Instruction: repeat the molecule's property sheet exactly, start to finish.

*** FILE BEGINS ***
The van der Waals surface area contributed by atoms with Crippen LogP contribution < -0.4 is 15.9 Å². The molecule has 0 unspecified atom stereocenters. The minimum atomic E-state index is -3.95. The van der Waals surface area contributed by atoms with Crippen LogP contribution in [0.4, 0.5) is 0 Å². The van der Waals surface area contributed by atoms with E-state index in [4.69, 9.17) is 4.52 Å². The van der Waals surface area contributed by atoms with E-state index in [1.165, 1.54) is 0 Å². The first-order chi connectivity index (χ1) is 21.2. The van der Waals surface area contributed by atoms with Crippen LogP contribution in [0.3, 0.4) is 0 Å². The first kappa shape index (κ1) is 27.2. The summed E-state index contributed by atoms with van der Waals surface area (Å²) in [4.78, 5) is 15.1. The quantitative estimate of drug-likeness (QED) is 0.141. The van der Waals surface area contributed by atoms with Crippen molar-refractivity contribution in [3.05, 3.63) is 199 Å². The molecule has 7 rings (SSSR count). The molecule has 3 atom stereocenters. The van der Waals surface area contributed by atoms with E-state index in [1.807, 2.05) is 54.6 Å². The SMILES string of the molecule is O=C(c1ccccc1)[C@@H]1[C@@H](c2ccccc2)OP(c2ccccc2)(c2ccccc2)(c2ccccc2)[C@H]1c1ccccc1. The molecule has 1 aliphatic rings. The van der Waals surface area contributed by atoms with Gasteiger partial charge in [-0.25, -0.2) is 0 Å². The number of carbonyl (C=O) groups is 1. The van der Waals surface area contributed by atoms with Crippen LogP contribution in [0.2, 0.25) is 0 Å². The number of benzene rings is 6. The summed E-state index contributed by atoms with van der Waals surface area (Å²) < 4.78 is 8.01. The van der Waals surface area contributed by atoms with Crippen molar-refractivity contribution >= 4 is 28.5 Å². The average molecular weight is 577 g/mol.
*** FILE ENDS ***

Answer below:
The van der Waals surface area contributed by atoms with Crippen LogP contribution < -0.4 is 15.9 Å². The molecule has 0 unspecified atom stereocenters. The minimum atomic E-state index is -3.95. The van der Waals surface area contributed by atoms with Crippen LogP contribution in [0.4, 0.5) is 0 Å². The van der Waals surface area contributed by atoms with E-state index in [4.69, 9.17) is 4.52 Å². The van der Waals surface area contributed by atoms with E-state index in [1.165, 1.54) is 0 Å². The first-order chi connectivity index (χ1) is 21.2. The van der Waals surface area contributed by atoms with Crippen LogP contribution in [0.3, 0.4) is 0 Å². The first kappa shape index (κ1) is 27.2. The summed E-state index contributed by atoms with van der Waals surface area (Å²) in [4.78, 5) is 15.1. The quantitative estimate of drug-likeness (QED) is 0.141. The van der Waals surface area contributed by atoms with Crippen molar-refractivity contribution in [3.05, 3.63) is 199 Å². The molecule has 7 rings (SSSR count). The molecule has 3 atom stereocenters. The van der Waals surface area contributed by atoms with E-state index in [1.807, 2.05) is 54.6 Å². The SMILES string of the molecule is O=C(c1ccccc1)[C@@H]1[C@@H](c2ccccc2)OP(c2ccccc2)(c2ccccc2)(c2ccccc2)[C@H]1c1ccccc1. The molecule has 1 aliphatic rings. The van der Waals surface area contributed by atoms with Gasteiger partial charge in [-0.25, -0.2) is 0 Å². The number of carbonyl (C=O) groups is 1. The van der Waals surface area contributed by atoms with Crippen LogP contribution in [0.2, 0.25) is 0 Å². The number of benzene rings is 6. The summed E-state index contributed by atoms with van der Waals surface area (Å²) < 4.78 is 8.01. The van der Waals surface area contributed by atoms with Crippen molar-refractivity contribution >= 4 is 28.5 Å². The average molecular weight is 577 g/mol.